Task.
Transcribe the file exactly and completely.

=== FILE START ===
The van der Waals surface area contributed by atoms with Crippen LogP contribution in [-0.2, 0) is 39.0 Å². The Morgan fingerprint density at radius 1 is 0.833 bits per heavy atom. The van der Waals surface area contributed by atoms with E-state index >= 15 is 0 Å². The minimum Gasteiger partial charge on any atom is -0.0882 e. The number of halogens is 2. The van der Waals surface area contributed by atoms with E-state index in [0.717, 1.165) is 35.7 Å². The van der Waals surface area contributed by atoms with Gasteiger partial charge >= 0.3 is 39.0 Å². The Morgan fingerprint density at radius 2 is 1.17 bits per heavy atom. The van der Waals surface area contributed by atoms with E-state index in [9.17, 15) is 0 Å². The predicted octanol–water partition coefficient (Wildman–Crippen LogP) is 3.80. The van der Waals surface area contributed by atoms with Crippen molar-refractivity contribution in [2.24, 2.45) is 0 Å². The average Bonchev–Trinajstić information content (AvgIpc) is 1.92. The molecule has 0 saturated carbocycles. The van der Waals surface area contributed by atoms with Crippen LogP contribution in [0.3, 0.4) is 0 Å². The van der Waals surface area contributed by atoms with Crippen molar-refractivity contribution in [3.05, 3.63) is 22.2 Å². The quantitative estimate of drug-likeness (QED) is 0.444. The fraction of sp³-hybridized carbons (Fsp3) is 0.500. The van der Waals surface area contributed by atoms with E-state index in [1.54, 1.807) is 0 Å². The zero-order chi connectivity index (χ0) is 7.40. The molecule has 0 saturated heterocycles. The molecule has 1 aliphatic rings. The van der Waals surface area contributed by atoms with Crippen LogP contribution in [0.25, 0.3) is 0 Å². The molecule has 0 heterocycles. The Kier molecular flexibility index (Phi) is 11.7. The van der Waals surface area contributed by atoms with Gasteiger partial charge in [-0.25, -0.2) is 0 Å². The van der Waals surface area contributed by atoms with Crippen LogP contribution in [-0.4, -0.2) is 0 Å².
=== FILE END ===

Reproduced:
The van der Waals surface area contributed by atoms with Crippen LogP contribution in [-0.2, 0) is 39.0 Å². The Morgan fingerprint density at radius 1 is 0.833 bits per heavy atom. The van der Waals surface area contributed by atoms with E-state index >= 15 is 0 Å². The minimum Gasteiger partial charge on any atom is -0.0882 e. The number of halogens is 2. The van der Waals surface area contributed by atoms with E-state index in [0.717, 1.165) is 35.7 Å². The van der Waals surface area contributed by atoms with Gasteiger partial charge >= 0.3 is 39.0 Å². The Morgan fingerprint density at radius 2 is 1.17 bits per heavy atom. The van der Waals surface area contributed by atoms with E-state index in [9.17, 15) is 0 Å². The predicted octanol–water partition coefficient (Wildman–Crippen LogP) is 3.80. The van der Waals surface area contributed by atoms with Crippen molar-refractivity contribution in [2.24, 2.45) is 0 Å². The average Bonchev–Trinajstić information content (AvgIpc) is 1.92. The molecule has 0 saturated carbocycles. The van der Waals surface area contributed by atoms with Crippen LogP contribution in [0.3, 0.4) is 0 Å². The van der Waals surface area contributed by atoms with Crippen molar-refractivity contribution in [3.05, 3.63) is 22.2 Å². The quantitative estimate of drug-likeness (QED) is 0.444. The fraction of sp³-hybridized carbons (Fsp3) is 0.500. The van der Waals surface area contributed by atoms with E-state index in [1.54, 1.807) is 0 Å². The zero-order chi connectivity index (χ0) is 7.40. The molecule has 0 saturated heterocycles. The molecule has 1 aliphatic rings. The van der Waals surface area contributed by atoms with Crippen LogP contribution in [0.25, 0.3) is 0 Å². The molecule has 0 heterocycles. The Kier molecular flexibility index (Phi) is 11.7. The van der Waals surface area contributed by atoms with Gasteiger partial charge in [-0.25, -0.2) is 0 Å². The van der Waals surface area contributed by atoms with Crippen LogP contribution in [-0.4, -0.2) is 0 Å².